You did not mention that you had a shareholder agreement, but if you did those terms would be a good starting point. Also, you did not mention if the corporation was indeed a Florida corporation, the laws governing business organizations of the state of incorporation is critical. The laws of the states vary on how to resolve a deadlock. You may have leverage over you business partner in other ways that may not be aware of. You should consider contacting a lawyer for a more through discussion.
The answer to your question may be in your articles of incorporation, your bylaws, or your shareholders' agreement. You should consult with an experienced business lawyer in your area to help you decide on the best course of action for you to take.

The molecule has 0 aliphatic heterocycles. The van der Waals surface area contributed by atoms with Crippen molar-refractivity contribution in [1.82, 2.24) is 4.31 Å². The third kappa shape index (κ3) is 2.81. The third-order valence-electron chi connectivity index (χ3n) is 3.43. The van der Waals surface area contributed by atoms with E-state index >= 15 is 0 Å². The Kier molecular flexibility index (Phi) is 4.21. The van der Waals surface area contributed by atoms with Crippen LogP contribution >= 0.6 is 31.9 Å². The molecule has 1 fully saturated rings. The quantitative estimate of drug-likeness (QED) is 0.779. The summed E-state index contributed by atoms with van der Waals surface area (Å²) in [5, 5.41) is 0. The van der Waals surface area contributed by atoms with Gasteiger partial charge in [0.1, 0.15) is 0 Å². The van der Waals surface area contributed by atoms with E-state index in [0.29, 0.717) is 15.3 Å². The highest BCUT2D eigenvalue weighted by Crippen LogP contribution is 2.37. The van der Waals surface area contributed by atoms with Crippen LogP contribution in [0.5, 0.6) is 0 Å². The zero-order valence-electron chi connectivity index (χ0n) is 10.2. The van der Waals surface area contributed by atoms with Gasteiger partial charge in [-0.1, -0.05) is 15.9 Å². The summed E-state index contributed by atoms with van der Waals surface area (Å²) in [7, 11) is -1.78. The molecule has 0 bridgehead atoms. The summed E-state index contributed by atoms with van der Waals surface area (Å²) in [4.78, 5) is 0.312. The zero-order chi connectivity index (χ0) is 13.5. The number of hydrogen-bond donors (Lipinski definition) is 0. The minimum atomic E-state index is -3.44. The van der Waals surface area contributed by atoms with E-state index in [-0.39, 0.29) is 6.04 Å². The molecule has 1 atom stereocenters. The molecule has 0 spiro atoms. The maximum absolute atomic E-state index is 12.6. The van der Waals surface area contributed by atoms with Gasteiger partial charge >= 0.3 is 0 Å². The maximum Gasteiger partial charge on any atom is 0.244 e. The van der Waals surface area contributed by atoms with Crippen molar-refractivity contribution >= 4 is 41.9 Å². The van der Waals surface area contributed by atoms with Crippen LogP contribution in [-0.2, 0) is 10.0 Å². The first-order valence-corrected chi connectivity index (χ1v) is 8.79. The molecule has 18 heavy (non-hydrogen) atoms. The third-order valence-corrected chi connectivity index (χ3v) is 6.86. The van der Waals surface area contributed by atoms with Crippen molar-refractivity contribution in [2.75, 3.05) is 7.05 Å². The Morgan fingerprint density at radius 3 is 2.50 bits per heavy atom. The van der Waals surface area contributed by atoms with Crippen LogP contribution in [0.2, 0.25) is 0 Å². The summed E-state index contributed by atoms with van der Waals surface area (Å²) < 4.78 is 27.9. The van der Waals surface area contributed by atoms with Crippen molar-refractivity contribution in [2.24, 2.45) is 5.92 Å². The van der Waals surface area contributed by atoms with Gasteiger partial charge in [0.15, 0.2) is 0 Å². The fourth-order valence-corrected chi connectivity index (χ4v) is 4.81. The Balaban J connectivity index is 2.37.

Disclaimer: This answer is provided for informational purposes only, does not constitute legal advice, and does not create an attorney-client relationship. Actual legal advice can only be provided after completing a comprehensive consultation in which all of the relevant facts are discussed and reviewed.
In a properly set up corporation, your bylaws, articles of incorporation, or a shareholder agreement would indicate how these types matters are resolved. If you do not have these documents in place, then you'll have to look at the FL statute.
It sounds like you are at odds with your partner, though, and these are not simple matters if you do not have planning/documentation already in place. I highly recommend an initial consult with a Florida licensed attorney to help provide some guidance.